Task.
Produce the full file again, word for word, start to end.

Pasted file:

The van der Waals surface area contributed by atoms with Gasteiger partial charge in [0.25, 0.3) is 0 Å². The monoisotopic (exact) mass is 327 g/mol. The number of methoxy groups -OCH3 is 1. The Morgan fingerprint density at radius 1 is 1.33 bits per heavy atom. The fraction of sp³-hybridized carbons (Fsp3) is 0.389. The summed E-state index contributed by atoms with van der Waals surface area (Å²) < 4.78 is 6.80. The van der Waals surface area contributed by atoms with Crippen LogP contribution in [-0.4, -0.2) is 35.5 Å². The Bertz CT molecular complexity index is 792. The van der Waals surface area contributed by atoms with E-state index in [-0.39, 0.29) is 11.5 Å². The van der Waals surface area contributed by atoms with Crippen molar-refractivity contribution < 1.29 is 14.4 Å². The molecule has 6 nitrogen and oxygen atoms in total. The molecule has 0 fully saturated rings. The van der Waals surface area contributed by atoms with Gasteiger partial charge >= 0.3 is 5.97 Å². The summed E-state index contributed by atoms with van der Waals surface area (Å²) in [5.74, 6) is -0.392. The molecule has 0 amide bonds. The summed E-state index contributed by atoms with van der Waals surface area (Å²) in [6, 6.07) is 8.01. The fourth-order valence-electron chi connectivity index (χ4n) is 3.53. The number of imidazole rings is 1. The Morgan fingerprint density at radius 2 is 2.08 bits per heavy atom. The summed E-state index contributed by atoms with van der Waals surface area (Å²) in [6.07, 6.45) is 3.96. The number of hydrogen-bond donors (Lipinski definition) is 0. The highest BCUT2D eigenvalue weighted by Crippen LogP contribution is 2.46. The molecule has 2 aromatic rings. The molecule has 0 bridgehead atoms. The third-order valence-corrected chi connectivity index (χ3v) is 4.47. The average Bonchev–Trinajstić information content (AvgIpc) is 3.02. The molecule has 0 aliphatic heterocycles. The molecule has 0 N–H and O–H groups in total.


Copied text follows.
The van der Waals surface area contributed by atoms with Gasteiger partial charge in [0.25, 0.3) is 0 Å². The monoisotopic (exact) mass is 327 g/mol. The number of methoxy groups -OCH3 is 1. The Morgan fingerprint density at radius 1 is 1.33 bits per heavy atom. The fraction of sp³-hybridized carbons (Fsp3) is 0.389. The summed E-state index contributed by atoms with van der Waals surface area (Å²) < 4.78 is 6.80. The van der Waals surface area contributed by atoms with Crippen LogP contribution in [-0.4, -0.2) is 35.5 Å². The Bertz CT molecular complexity index is 792. The van der Waals surface area contributed by atoms with E-state index in [-0.39, 0.29) is 11.5 Å². The van der Waals surface area contributed by atoms with Crippen molar-refractivity contribution < 1.29 is 14.4 Å². The molecule has 6 nitrogen and oxygen atoms in total. The molecule has 0 fully saturated rings. The van der Waals surface area contributed by atoms with Gasteiger partial charge >= 0.3 is 5.97 Å². The summed E-state index contributed by atoms with van der Waals surface area (Å²) in [5.74, 6) is -0.392. The molecule has 0 amide bonds. The summed E-state index contributed by atoms with van der Waals surface area (Å²) in [6, 6.07) is 8.01. The fourth-order valence-electron chi connectivity index (χ4n) is 3.53. The number of imidazole rings is 1. The Morgan fingerprint density at radius 2 is 2.08 bits per heavy atom. The summed E-state index contributed by atoms with van der Waals surface area (Å²) in [6.07, 6.45) is 3.96. The number of hydrogen-bond donors (Lipinski definition) is 0. The highest BCUT2D eigenvalue weighted by Crippen LogP contribution is 2.46. The molecule has 2 aromatic rings. The molecule has 0 bridgehead atoms. The third-order valence-corrected chi connectivity index (χ3v) is 4.47. The average Bonchev–Trinajstić information content (AvgIpc) is 3.02. The molecule has 0 aliphatic heterocycles. The molecule has 0 N–H and O–H groups in total.